This week the Billabong Pro gets underway at J-Bay. The contest has turned in many a memorable performance over the years, Occy, Curren, Kelly to name names. A few of the boys have even been scared back to the beach thanks to the efforts of a few local great whites. And while that's all well and good, when the tour's passed through, and the point returns to a slightly more pastoral scape, thankfully the wave remains the same. Rusty Long found that out while on a recent surfari, and like all those before him that have experienced a good day at Supertubes, he left a believer. Photo: Rusty Long

By the mid-1960s surfing had emerged from the La Brea tar pits and was being saddled and ridden as a sexy new wave of youthful escapism. Tricky Dick was preparing for office, Hollywood had gone deep into Bingo films, the music industry was twanging “Walk Don’t Run” and American industry was thinking up hip, cool, and groovy ways to be “with it.” When an advertsing/marketing type thought surf, the name Hobie would come to mind. An accomplished surfer and paddler, Hobie became the defacto stuntman as well, able to handle any bizzar demand quite gracefully, as long as it plugged his brand too. “The photo of me on a surfboard with a motor was a promotional stunt for Johnson Outboard Co.," tells Hobie. "At the time, I believe jet skis were just coming on. The company asked me to put a Johnson motor on a Hobie surfboard. I think the photo was shot in San Francisco Bay but I don't remember the year (probably mid-1960s). I think it was the same year I surfed to Catalina. Bill Prentis was the guy from Johnson who set it up.”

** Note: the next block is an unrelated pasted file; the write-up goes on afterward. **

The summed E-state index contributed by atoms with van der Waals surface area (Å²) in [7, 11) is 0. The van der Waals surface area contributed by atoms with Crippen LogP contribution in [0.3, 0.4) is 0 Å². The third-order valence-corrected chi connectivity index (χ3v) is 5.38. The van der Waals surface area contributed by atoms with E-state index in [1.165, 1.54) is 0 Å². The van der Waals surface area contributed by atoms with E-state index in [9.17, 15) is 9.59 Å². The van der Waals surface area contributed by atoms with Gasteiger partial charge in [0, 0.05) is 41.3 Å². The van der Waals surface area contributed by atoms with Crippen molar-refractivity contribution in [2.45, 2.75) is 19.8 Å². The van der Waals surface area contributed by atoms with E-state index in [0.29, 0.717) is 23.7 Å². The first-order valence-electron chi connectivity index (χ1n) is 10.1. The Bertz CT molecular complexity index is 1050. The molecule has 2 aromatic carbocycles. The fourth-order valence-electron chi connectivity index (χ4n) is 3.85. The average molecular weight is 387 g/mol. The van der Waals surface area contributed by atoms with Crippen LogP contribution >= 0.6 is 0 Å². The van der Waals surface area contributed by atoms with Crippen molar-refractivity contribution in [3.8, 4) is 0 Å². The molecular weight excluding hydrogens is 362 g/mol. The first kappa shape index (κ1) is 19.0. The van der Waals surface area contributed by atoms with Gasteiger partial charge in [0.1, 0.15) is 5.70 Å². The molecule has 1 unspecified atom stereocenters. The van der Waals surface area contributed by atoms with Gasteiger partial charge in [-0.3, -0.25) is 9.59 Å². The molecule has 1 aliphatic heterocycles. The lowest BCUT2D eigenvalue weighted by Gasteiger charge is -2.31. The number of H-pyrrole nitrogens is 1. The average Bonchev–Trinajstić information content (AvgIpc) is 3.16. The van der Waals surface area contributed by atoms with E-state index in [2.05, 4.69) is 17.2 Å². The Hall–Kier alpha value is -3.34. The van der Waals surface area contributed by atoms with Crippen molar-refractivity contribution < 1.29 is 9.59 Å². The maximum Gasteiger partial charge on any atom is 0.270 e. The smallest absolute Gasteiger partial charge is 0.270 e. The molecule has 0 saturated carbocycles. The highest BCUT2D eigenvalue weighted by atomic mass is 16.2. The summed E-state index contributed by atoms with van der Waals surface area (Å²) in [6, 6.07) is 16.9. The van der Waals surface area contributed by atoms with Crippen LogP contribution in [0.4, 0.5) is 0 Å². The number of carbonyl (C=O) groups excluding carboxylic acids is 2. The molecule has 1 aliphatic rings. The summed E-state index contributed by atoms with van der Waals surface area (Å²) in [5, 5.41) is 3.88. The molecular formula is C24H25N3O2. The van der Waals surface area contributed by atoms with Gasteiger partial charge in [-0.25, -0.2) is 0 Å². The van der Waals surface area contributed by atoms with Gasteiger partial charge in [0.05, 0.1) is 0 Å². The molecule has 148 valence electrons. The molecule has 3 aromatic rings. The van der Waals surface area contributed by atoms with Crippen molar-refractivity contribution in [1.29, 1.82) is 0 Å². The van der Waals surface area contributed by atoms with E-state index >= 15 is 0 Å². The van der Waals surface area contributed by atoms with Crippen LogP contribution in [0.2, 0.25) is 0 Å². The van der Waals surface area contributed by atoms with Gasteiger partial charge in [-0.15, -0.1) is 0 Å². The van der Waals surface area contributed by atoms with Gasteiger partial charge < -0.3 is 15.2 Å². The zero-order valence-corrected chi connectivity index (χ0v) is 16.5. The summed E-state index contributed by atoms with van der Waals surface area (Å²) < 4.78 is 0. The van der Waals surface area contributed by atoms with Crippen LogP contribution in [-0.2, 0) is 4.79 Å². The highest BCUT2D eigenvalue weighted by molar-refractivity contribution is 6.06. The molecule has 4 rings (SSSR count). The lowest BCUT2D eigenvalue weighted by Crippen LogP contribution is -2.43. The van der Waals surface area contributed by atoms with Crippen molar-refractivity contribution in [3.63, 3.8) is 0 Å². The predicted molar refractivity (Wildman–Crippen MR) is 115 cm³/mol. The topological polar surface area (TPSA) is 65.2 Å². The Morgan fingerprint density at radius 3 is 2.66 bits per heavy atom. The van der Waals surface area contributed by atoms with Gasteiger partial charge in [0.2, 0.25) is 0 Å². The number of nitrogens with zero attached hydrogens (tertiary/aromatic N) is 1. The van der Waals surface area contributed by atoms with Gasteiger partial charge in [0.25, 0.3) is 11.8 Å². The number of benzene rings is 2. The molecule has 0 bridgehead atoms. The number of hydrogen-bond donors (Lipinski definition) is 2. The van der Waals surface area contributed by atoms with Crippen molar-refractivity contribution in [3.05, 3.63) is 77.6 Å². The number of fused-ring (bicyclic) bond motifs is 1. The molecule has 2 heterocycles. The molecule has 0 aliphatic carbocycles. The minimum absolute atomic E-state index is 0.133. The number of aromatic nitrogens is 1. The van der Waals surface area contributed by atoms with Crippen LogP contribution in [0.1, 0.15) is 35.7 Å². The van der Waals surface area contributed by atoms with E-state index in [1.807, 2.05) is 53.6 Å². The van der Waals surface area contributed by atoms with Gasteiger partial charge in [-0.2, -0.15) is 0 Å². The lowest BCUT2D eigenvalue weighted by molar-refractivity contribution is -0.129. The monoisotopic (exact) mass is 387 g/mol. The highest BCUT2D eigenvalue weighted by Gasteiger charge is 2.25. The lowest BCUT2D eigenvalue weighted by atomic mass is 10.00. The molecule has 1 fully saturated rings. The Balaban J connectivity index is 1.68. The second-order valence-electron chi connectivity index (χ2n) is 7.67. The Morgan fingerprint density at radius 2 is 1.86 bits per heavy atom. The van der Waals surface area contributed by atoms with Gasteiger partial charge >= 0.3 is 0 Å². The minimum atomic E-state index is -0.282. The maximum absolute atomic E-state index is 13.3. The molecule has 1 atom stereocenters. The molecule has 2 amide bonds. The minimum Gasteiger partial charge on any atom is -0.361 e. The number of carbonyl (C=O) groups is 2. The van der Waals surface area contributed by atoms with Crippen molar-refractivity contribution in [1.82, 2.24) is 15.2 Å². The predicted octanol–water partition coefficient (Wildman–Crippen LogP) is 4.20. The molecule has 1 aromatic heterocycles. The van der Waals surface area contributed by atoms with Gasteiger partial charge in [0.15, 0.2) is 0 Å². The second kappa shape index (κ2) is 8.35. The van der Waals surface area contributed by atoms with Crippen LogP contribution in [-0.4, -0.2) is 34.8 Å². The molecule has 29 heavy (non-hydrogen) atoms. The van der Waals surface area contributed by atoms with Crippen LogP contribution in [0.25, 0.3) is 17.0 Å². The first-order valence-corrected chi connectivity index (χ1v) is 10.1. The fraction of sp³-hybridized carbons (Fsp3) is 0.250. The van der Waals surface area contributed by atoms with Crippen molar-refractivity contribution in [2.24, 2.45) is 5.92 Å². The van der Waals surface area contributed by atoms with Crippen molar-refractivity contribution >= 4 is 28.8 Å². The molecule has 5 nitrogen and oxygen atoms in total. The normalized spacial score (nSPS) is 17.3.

Sherry Novack was attending Long Beach State in the mid 1960s and, feeling an attraction to surfers, as did many of the coeds from that campus, she began hanging out a tad at Jack Haley Surfboards in Seal Beach, which was the closest surf shop to the campus. During that period Sherry also demonstrated a proclivity for entering surf event beauty pageants, usually finishing first (Ms. Surf-O-Rama 1964) with foxy brunet Marsha Bainer (The “We’ve got the Shapes” girl in the Jacob’s ads) coming in second. The judge’s vote  depended on their preference for breast size and hair color. Of course, the Haley shop boys totally enjoyed her presence and there was quite a bit of posturing until she met Jack’s younger brother Mike and they became an item. Mike and I were lifeguarding nights together and he would ask me drop him off at her apartment on 9:00pm "lunch breaks" to chase Rich Chew or Mark Martinsen away. Later, she became Sherry Haley, at Sunset point, barefoot, at sunset. What a pair! This was The Beatles-era and Mike was a surfer version of George. Hair and everything. Like movie stars they drove matching black Shelby Mustang Coups, attended surf movies, contests, and parties as the ultimate surfer power couple, and made deals by overwhelming the opposition with slight of hand humor and clever repartee. Together they founded a bikini business called Leopard Spots, headquartered in a fashionable Balboa Island storefront. Their Surfer Magazine ads featured most of Sherry’s internationally renowned bosom spilling out of a Leopard Spots top. This is one of the photos from that period. –S.P. Photo: Stoner/Surfer Magazine